The Federal Government has released the Personal Property Securities (Corporations and Other Amendments) Bill 2010 (Cth) (2010 Bill) in an effort to finalise all legislative arrangements necessary for the effective operation of the new Personal Property Securities Regime.
The 2010 Bill has been referred to the Legal and Constitutional Affairs Committee for inquiry and report by 12 May 2010. The Committee has called for submissions on the Bill, which will be accepted up to 16 April 2010.
This update summarises the major changes under the 2010 Bill and the challenges and benefits these changes are likely to provide.
What is the 2010 Bill?
The 2010 Bill was introduced into the Commonwealth Parliament on 9 March 2010.
As mentioned in our last Update, there were a number of significant amendments proposed to the Corporations Act 2001 (Cth) (Corporations Act) by the previously released Personal Property Securities (Corporations and Other Amendments) Bill 2009 (Cth) (2009 Bill).
The 2009 Bill was open for submissions up to 22 January 2010.
The 2010 Bill is an update of the 2009 Bill and deals with some of the issues that were raised in submissions made to the Attorney-General's department on the 2009 Bill.
The 2010 Bill comprises three schedules, the first dealing with the amendments to the Corporations Act, the second dealing with further amendments to the Personal Property Securities Act 2009 (Cth) (PPSA), and the third dealing with various miscellaneous amendments to other pieces of Commonwealth legislation.
Main matters arising from 2010 Bill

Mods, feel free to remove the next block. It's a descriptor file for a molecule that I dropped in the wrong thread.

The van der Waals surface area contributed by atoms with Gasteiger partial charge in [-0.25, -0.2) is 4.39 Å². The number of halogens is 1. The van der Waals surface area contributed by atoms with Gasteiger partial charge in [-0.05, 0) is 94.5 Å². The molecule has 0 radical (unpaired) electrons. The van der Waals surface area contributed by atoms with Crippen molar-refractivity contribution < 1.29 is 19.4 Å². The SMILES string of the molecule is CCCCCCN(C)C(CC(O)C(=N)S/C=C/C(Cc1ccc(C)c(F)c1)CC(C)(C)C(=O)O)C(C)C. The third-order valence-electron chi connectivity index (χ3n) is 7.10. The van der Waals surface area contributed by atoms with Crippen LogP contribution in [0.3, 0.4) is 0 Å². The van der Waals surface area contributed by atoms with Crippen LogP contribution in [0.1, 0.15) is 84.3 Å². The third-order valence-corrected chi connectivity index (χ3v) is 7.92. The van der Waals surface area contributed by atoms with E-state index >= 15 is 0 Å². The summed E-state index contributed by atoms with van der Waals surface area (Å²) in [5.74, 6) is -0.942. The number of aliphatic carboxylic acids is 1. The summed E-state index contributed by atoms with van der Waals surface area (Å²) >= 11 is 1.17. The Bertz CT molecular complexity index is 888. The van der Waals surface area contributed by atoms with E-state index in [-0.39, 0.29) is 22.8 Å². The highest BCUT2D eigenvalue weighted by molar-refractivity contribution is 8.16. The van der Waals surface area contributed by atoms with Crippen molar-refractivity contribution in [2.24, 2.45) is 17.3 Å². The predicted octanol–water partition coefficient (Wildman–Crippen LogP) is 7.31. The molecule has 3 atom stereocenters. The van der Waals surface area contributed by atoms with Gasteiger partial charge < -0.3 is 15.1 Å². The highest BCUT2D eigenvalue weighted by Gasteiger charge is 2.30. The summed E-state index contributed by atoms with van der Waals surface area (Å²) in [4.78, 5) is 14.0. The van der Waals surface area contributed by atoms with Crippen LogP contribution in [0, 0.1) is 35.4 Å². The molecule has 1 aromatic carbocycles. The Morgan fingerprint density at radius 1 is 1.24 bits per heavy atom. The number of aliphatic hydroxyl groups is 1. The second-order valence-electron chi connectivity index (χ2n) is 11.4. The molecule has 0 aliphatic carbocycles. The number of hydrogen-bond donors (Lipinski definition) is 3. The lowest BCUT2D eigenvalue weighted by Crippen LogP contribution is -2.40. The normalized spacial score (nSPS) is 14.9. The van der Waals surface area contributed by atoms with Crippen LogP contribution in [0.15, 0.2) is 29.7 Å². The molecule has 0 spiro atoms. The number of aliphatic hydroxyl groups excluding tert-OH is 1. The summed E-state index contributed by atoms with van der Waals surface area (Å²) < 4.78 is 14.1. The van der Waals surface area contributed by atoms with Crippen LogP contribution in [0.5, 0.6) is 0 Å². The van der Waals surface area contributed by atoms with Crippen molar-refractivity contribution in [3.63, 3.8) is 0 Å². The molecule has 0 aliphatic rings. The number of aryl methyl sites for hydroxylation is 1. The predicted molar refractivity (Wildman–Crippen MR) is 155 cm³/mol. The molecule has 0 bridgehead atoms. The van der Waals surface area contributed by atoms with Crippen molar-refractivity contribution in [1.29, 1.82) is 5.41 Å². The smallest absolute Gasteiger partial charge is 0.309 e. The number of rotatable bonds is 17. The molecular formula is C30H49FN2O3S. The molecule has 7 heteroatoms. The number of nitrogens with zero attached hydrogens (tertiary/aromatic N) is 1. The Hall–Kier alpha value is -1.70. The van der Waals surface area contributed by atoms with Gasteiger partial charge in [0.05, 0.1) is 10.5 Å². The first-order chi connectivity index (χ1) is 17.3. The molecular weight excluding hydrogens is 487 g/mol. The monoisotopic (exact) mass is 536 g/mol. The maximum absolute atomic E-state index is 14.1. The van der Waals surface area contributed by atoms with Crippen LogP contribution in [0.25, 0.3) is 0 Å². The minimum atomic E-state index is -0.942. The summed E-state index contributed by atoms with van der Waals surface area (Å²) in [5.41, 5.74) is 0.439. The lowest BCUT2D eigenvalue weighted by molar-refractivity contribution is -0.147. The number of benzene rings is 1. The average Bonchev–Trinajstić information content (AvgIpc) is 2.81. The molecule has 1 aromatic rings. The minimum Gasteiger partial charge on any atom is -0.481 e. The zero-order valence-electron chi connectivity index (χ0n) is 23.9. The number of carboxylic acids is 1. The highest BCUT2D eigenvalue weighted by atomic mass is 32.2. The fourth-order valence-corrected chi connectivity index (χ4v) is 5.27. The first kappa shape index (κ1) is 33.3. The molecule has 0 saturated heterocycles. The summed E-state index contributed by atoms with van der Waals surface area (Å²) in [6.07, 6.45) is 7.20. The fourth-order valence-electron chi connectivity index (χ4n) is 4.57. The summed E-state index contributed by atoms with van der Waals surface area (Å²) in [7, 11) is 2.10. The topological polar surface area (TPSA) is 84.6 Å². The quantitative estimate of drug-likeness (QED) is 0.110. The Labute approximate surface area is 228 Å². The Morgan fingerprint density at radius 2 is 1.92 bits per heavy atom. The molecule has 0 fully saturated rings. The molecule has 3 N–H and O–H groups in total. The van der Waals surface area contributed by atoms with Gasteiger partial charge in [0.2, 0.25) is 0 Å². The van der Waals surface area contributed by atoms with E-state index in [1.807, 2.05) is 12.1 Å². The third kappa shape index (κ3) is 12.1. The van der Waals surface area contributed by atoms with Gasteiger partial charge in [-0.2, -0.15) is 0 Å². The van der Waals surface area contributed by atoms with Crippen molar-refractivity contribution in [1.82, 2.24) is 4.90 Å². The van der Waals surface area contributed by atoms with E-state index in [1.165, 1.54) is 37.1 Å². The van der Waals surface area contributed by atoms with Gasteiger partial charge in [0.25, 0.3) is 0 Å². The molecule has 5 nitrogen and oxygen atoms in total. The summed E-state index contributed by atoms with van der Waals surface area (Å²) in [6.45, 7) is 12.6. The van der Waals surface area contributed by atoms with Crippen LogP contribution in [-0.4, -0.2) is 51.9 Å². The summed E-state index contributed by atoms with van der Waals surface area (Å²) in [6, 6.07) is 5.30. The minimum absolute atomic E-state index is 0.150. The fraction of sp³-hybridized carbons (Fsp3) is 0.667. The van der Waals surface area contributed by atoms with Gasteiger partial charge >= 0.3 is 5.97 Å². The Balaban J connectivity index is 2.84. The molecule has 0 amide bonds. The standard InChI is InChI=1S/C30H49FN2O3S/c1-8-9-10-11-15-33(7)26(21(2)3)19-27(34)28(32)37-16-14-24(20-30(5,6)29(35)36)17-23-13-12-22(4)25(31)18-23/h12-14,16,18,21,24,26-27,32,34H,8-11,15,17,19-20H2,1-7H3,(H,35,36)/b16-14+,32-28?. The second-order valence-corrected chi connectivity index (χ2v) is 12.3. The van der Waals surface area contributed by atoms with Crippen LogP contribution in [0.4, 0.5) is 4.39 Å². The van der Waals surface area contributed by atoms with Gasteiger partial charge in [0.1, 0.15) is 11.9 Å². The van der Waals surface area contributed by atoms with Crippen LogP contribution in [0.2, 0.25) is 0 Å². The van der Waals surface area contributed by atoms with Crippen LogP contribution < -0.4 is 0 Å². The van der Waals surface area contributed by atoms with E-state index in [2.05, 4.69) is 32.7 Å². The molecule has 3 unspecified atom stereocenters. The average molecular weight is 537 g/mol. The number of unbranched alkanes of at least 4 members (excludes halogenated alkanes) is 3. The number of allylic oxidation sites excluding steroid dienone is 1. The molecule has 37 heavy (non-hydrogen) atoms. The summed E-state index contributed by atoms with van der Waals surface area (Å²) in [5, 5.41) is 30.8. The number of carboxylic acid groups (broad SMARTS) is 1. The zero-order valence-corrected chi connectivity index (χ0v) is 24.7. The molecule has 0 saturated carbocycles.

Schedule 1 – Amendments to the Corporations Act
The main difference between the 2010 Bill and the 2009 Bill relates to amendments to the proposed provisions relating to the vesting, in the grantor of the security interest, of collateral (the subject of a PPSA security interest) in the event of the grantor's insolvency and where the security interest is not perfected.
Under the PPSA, a security interest must be perfected prior to the administration, liquidation or bankruptcy of the grantor to avoid the vesting of the collateral in the grantor and essentially the lapsing of the security interest. However the amendments to the Corporations Act will now provide the holders of personal property security interests granted by corporations a period of 20 business days in which to register their security interest. This 'grace period' will work as follows:
- A security interest (granted by a corporation) will vest in the grantor if the security interest is not registered by the later of:
- Six months before the 'critical time' (being the commencement of the relevant external administration or insolvency); or
- The end of 20 business days after the security agreement (that gives rise to the security interest) came into force, or the critical time, whichever time is earlier.
- In the case of security agreements which are governed by foreign law but then become enforceable against third parties under Australian law six months before the critical time, the end of 56 days after the security interest becomes enforceable, or the critical time, whichever is the earlier.
The above 'grace period' regime replaces the 45 day period under which company charges must currently be registered and provides financiers with some breathing space to take steps to avoid the vesting of collateral in the grantor. This will be of particular comfort to lessors who face the risk of losing their ownership interest in assets if they do not register their lease (being the relevant security interest) under the PPSA. It will also be of particular benefit to suppliers of goods on retention of title terms.